Skip to main content
eScholarship
Open Access Publications from the University of California

IL-7 receptor blockade reverses autoimmune diabetes by promoting inhibition of effector/memory T cells

  • Author(s): Penaranda, C
  • Kuswanto, W
  • Hofmann, J
  • Kenefeck, R
  • Narendran, P
  • Walker, LSK
  • Bluestone, JA
  • Abbas, AK
  • Dooms, H
  • et al.
Abstract

To protect the organism against autoimmunity, self-reactive effector/memory T cells (TE/M) are controlled by cell-intrinsic and -extrinsic regulatory mechanisms. However, how some TE/M cells escape regulation and cause autoimmune disease is currently not understood. Here we show that blocking IL-7 receptor-α (IL-7Rα) with monoclonal antibodies in nonobese diabetic (NOD) mice prevented autoimmune diabetes and, importantly, reversed disease in new-onset diabetic mice. Surprisingly, IL-7-deprived diabetogenic TE/M cells remained present in the treated animals but showed increased expression of the inhibitory receptor Programmed Death 1 (PD-1) and reduced IFN-γ production. Conversely, IL-7 suppressed PD-1 expression on activated T cells in vitro. Adoptive transfer experiments revealed that TE/M cells from anti-IL-7Rα-treated mice had lost their pathogenic potential, indicating that absence of IL-7 signals induces cell-intrinsic tolerance. In addition to this mechanism, IL-7Rα blockade altered the balance of regulatory T cells and TE/M cells, hence promoting cell-extrinsic regulation and further increasing the threshold for diabetogenic T-cell activation. Our data demonstrate that IL-7 contributes to the pathogenesis of autoimmune diabetes by enabling TE/M cells to remain in a functionally competent state and suggest IL-7Rα blockade as a therapy for established T-cell-dependent autoimmune diseases.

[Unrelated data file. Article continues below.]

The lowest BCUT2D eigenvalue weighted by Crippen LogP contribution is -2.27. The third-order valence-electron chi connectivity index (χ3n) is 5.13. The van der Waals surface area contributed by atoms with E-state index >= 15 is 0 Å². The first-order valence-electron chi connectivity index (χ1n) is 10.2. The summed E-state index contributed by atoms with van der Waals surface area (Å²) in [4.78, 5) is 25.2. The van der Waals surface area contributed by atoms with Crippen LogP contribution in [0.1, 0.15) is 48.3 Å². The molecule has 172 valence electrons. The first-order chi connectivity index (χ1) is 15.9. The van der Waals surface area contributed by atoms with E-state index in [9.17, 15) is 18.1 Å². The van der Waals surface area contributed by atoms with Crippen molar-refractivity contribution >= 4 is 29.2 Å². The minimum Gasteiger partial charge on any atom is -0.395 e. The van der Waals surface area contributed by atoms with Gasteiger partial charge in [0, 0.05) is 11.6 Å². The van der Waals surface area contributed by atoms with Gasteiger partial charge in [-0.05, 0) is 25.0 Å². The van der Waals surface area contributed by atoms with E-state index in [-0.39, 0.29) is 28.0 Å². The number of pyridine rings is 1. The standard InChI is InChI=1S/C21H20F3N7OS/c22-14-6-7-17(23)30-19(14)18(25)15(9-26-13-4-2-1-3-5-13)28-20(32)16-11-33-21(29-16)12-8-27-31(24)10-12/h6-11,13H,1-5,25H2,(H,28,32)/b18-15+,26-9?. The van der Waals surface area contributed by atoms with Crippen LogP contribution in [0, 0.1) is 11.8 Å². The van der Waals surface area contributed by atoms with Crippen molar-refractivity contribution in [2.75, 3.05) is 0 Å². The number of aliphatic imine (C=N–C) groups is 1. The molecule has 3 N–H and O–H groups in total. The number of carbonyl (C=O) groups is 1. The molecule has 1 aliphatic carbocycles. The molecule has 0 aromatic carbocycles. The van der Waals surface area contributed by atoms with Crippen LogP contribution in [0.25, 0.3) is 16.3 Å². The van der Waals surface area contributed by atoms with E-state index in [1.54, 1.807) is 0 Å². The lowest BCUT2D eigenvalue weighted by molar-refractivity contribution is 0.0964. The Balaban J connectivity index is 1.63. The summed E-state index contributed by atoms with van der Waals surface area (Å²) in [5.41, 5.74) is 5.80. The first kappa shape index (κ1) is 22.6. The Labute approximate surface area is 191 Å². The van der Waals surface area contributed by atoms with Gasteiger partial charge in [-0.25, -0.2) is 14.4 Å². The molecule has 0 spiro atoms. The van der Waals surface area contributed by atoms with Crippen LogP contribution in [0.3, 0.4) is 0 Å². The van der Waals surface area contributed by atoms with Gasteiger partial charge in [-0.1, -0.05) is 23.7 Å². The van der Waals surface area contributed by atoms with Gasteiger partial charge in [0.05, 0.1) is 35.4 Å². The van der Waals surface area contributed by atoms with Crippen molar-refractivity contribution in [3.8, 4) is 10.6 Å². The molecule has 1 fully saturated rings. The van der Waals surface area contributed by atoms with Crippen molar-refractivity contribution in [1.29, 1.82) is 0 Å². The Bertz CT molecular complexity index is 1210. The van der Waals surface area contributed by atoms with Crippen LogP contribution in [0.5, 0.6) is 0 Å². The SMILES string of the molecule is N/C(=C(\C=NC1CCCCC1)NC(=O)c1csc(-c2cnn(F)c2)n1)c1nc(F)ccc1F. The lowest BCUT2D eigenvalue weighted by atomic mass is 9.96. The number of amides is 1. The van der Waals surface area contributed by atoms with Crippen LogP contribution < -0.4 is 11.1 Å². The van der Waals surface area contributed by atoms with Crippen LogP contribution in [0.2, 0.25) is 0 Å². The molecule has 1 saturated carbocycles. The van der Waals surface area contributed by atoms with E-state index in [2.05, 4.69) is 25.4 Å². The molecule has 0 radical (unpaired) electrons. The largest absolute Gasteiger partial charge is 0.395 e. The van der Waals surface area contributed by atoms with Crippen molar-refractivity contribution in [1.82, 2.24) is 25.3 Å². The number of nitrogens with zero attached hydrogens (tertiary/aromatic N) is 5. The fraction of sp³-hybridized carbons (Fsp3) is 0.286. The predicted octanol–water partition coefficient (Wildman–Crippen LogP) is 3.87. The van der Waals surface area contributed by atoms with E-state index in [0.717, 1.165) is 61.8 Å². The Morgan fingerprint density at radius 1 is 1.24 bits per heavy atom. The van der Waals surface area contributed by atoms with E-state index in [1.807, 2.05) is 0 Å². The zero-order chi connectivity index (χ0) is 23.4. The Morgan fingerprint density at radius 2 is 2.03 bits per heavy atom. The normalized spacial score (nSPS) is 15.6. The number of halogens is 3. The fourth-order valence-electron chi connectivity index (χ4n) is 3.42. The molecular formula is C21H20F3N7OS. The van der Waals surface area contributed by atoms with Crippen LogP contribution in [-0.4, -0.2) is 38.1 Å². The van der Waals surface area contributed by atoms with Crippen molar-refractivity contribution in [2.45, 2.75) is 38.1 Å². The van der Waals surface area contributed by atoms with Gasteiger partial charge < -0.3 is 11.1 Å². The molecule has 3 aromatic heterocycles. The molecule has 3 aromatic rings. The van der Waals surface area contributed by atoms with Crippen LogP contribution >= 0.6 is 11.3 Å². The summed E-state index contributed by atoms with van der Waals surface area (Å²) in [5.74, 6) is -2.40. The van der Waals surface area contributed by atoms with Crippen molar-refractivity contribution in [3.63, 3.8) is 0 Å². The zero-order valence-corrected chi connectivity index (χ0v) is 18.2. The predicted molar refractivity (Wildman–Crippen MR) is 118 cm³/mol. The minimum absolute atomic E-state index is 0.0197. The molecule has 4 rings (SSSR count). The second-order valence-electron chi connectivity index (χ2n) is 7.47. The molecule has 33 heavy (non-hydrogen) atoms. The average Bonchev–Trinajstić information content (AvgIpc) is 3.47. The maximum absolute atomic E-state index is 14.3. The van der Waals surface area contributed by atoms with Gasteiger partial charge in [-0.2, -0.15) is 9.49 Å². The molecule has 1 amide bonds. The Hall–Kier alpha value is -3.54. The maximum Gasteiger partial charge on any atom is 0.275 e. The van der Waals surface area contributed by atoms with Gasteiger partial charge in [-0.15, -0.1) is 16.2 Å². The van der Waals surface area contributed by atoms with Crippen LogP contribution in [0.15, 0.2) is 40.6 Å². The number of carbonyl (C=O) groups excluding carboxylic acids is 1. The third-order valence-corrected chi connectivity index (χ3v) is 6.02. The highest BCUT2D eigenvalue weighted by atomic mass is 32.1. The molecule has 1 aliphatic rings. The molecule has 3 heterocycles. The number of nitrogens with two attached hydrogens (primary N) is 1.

Many UC-authored scholarly publications are freely available on this site because of the UC Academic Senate's Open Access Policy. Let us know how this access is important for you.

Main Content
Current View